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The keeping of horses not a trade for EIS relief

Author: Julie Butler FCA, Butler & Co

Published: 20 Jul 2023

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There have been a number of tribunal cases where appeals have failed as a result of there not being a recognisable trade, e.g. Babylon Farm Ltd v HMRC [2021] UKUT 224 (TCC) regarding the sale of hay for horses.

In Valyrian Bloodstock Limited v HMRC [2022] TC08578, the First-tier Tribunal (FTT) denied Enterprise Investment Scheme (EIS) relief to a business that bought and kept horses. It was considered that the risk to capital condition was not met: there was no qualifying trade and no long-term objective to grow and develop a trade. The stated reasons to support the FTT’s denial of the trade have a similar theme to a number of other tribunal decisions, e.g. there was no business plan and no evidence to show the appropriate activity.

An investment company – ineligible for relief

The FTT agreed with HMRC that Valyrian Bloodstock was an investment company, so ineligible for the EIS relief that was being claimed. The profits came from appreciation in stock and capital was not sufficiently at risk to meet the criteria for the EIS relief.

The facts were that HMRC had refused to certify share issues by the company as EIS shares. Valyrian Bloodstock bought and sold potential racehorses and outsourced the task of raising and progressing them to a third party. There were no employees and Valyrian subcontracted all services. In arriving at their decision, the FTT considered the operations of the company. The tribunal considered that in order to qualify for EIS relief the capital needed to be at risk, and there had to be a plan for longer term development of the company.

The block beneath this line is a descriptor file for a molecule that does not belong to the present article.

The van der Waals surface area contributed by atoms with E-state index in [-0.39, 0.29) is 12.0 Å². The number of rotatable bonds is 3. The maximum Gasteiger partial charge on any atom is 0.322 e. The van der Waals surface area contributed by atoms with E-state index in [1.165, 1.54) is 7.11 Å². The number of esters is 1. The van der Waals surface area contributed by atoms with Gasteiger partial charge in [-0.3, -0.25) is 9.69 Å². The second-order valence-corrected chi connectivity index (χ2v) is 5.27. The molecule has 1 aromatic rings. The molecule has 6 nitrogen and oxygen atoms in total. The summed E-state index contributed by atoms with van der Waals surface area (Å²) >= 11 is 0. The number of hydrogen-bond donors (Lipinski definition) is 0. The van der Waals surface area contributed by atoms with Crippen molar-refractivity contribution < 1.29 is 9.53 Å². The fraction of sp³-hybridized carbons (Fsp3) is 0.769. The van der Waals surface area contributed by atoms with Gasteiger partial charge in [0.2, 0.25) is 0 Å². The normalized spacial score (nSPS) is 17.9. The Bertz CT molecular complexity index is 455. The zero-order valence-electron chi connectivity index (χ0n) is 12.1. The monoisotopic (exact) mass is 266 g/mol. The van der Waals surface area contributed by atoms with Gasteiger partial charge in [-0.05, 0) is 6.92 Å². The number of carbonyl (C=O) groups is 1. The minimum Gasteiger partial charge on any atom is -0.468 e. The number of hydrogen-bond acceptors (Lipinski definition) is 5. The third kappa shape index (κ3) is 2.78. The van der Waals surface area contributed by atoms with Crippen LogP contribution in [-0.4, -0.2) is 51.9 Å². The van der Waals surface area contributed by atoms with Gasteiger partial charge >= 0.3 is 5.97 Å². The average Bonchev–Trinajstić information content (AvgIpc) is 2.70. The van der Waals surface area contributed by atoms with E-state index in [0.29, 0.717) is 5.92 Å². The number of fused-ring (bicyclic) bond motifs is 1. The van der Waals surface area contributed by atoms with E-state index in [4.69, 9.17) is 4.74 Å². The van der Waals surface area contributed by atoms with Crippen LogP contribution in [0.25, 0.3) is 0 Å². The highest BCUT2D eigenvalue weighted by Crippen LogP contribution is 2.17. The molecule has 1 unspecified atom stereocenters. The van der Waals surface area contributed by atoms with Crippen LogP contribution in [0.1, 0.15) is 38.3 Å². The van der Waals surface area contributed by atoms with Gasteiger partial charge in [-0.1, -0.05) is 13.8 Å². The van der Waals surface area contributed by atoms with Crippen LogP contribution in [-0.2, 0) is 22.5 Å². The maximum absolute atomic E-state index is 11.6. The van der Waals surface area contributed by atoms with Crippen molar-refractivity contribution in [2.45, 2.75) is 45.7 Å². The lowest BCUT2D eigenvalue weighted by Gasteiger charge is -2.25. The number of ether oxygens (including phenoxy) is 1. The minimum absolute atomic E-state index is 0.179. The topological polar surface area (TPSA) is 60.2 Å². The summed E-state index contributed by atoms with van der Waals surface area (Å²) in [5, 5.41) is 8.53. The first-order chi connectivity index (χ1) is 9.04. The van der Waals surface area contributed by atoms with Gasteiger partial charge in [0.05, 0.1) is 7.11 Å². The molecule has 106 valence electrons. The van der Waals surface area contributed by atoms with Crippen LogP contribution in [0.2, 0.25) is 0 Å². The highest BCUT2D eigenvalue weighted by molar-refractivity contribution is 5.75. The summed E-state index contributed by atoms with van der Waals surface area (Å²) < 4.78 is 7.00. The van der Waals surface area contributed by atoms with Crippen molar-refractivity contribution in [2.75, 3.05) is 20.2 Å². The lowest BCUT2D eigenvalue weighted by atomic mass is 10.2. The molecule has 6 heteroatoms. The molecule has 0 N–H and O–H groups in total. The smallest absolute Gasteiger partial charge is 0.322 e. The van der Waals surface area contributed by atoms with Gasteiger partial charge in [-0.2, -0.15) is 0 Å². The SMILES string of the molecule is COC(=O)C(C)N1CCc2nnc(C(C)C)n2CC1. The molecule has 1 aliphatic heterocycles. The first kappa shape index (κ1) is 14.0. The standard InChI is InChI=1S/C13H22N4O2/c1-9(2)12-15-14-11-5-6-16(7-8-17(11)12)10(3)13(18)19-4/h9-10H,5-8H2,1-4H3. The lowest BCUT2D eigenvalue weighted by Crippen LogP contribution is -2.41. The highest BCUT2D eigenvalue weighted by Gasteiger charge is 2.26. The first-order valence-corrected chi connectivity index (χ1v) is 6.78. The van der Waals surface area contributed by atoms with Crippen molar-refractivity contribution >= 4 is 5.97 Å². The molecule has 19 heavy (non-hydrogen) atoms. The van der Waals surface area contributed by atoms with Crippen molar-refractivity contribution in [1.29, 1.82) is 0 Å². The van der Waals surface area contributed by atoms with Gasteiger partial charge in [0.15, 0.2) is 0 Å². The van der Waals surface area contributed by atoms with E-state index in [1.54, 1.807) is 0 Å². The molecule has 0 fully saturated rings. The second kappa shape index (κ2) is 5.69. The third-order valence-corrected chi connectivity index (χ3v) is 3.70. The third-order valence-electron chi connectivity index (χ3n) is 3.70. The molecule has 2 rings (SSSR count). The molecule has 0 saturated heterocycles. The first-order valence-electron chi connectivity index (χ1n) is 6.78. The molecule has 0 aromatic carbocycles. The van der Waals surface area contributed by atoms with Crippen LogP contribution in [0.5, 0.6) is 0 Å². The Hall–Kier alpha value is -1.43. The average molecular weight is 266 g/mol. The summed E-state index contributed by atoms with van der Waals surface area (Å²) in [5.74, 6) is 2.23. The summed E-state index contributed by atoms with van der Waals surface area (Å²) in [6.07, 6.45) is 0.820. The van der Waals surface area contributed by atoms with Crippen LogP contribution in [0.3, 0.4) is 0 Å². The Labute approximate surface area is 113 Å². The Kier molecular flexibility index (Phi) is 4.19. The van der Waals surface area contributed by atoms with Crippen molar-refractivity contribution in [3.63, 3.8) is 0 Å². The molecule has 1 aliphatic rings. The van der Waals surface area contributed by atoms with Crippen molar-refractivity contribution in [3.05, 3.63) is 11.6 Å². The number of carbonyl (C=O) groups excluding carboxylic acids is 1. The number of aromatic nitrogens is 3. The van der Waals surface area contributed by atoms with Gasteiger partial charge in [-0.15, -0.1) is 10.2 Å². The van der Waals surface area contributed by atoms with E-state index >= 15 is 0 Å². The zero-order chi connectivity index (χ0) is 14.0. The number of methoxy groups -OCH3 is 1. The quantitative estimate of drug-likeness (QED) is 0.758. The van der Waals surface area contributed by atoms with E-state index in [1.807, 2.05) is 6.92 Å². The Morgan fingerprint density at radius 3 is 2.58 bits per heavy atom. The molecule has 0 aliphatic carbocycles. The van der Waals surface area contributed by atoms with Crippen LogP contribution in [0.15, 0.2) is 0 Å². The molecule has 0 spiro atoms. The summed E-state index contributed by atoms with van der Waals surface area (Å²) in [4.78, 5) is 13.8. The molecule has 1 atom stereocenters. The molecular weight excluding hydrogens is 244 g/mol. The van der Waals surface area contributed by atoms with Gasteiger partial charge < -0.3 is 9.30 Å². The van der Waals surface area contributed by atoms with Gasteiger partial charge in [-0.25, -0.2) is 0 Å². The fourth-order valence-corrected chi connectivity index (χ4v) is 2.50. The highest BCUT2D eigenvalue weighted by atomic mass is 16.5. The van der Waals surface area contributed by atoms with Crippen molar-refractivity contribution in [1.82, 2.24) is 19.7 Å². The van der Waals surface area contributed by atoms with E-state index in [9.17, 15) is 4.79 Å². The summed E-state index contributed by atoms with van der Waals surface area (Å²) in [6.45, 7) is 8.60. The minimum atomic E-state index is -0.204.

Very sketchy financial information

Valyrian Bloodstock was incorporated in February 2019 with Nick Brown as the sole director. Its activities were the raising of horses and the purchase and sale of bloodstock. In addition to Nick Brown, who held one share, four investors were allotted shares. In November 2019, Valyrian Bloodstock emailed to HMRC four EIS1 forms with supporting documentation. It had not applied for advance assurance that it met the conditions for EIS relief so HMRC asked for additional information, which Valyrian Bloodstock provided. The documents explained that the horses would be kept at a third-party stud for a cost of £8,670 per horse per year. The FTT was disappointed with the ‘very sketchy financial information’ provided by Valyrian Bloodstock, which it also found ‘inaccurate’. Valyrian Bloodstock had no long-term financial forecasts nor did it have a business plan.

HMRC refused to issue the EIS certificates because the risk to capital condition had not been met and Valyrian Bloodstock also failed to meet the trading requirement. Further, Valyrian was not run by entrepreneurs – the investors were individuals using a tax-advantaged scheme with little entrepreneurial involvement. Ironically, historically HMRC seem to distrust the ownership of horses in various forms as a viable trade for tax reliefs generally, so caution should be considered on such submission to ensure that evidence is in place.

Consideration of the circumstances at the time the shares were issued

The FTT stated that it was necessary to consider all the circumstances at the time the shares were issued. The evidence was not clear but the tribunal noted that HMRC appeared to ‘rely on’ the fact that Valyrian Bloodstock was described as a three-year investment. It was arguable that, by saying that bloodstock would be purchased within the three-year term to be sold at a later date, the duration of the investment would be longer than three years. However, there was no positive argument that there had been an ‘intention to trade on an ongoing basis after the three years expired’.

Lifespan of three years

Valyrian Bloodstock indicated in its publicity for investors that it only intended to last for three years. The company had not sought advance clearance and had also not prepared any business plans or cashflow forecasts to support its case. With any form of equine operation it is essential to have such forecasts. The FTT therefore found for HMRC that it was correct to deny EIS status.

In summary:

  • It was necessary to look at the circumstances at the time the shares were issued, together with contemporaneous evidence. Whilst there was some indication in the correspondence from the company that a continuing trade was intended, this was dated nearly 18 months after the share issues.